Rotator cuff syndrome
Shoulder pain is often caused by what is known as rotator cuff syndrome, which occurs when the tendons in the rotator cuff of the shoulder blade get pinched.
Of all the joints in your body, the shoulder has the greatest mobility. It consists of four joints. The two largest joints are formed by the attachment between the upper arm bone and the shoulder blade, as well as the attachment between the shoulder blade and the chest wall.
The attachment between your upper arm bone and your shoulder blade consists of a very small socket and a large head. This combination gives the arm the ability to move in many different directions. From a structural point of view, this high flexibility of the ball and socket joint means a high risk of becoming destabilized. Several anatomical structures help compensate and stabilize the shoulder. These include the joint capsule, the ligament, the diaphragm and the rotator cuff itself.
The rotator cuff
- The most common cause of pain in the shoulder is the so-called rotator cuff syndrome.
- The rotator cuff is a group of four muscles that are placed like ‘cuffs’ around the head of your upper arm bone. The function of these muscles is to stabilize your shoulder joint during movement.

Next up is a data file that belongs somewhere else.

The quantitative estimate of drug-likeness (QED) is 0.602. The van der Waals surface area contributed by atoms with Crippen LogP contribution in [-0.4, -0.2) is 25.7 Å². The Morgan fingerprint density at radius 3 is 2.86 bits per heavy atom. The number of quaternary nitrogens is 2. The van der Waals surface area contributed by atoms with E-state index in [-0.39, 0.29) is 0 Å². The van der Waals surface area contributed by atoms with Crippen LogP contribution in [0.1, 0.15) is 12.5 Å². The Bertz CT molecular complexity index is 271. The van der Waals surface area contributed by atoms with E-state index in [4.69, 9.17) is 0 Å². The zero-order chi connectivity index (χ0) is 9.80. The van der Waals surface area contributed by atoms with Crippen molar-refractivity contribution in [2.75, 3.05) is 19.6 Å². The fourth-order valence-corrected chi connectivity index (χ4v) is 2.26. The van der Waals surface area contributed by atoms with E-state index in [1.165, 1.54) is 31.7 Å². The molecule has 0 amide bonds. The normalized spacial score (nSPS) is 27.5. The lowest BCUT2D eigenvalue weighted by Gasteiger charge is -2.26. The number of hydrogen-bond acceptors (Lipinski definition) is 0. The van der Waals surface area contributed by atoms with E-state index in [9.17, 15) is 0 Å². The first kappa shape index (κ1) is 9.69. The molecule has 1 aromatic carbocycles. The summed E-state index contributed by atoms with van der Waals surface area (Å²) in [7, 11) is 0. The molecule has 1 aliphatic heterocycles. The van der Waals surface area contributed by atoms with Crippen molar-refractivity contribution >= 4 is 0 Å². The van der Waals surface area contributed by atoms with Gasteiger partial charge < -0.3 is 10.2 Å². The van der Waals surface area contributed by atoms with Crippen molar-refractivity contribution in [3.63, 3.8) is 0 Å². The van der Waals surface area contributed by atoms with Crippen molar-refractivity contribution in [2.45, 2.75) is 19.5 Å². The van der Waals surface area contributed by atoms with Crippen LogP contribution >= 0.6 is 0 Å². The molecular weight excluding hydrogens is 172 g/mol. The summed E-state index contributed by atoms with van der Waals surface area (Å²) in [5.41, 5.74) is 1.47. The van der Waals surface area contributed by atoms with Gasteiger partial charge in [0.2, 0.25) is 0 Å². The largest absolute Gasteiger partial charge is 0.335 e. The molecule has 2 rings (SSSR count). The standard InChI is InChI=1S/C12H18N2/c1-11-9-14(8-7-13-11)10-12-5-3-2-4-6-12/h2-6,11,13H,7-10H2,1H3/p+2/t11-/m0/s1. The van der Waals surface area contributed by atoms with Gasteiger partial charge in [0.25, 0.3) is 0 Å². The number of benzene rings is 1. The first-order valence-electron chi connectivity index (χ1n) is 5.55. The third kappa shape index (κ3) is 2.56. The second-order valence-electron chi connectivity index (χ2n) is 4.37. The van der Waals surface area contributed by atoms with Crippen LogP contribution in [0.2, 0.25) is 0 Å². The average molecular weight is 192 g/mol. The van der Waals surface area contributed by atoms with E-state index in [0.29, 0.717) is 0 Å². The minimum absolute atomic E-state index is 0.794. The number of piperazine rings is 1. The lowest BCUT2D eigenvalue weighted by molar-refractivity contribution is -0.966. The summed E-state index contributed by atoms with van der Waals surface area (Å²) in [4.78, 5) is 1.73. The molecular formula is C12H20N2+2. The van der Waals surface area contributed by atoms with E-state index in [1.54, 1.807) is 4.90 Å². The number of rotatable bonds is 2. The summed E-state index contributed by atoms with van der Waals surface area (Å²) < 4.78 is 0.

- Shoulder pain arises when your rotator cuff muscles become clamped or pinched under the shoulder bone ceiling.
- Alternatively, pain can arise due to the muscles becoming sore and swollen from overloading.
The rotator cuff consists of four smaller muscles, which form a series of ‘cuffs’ around the head of the upper arm bone. The most important function of the rotator cuff is to stabilize the shoulder joint during movement. The shoulder blade needs to be positioned and move correctly for the shoulder to function normally.
The four muscles of your rotator cuff protrude (jut out) from the shoulder blade, slide under a bone ceiling and attach to your upper arm. Different conditions can cause the rotator cuff to be clamped under the bone ceiling, which can result in your tendons becoming pinched.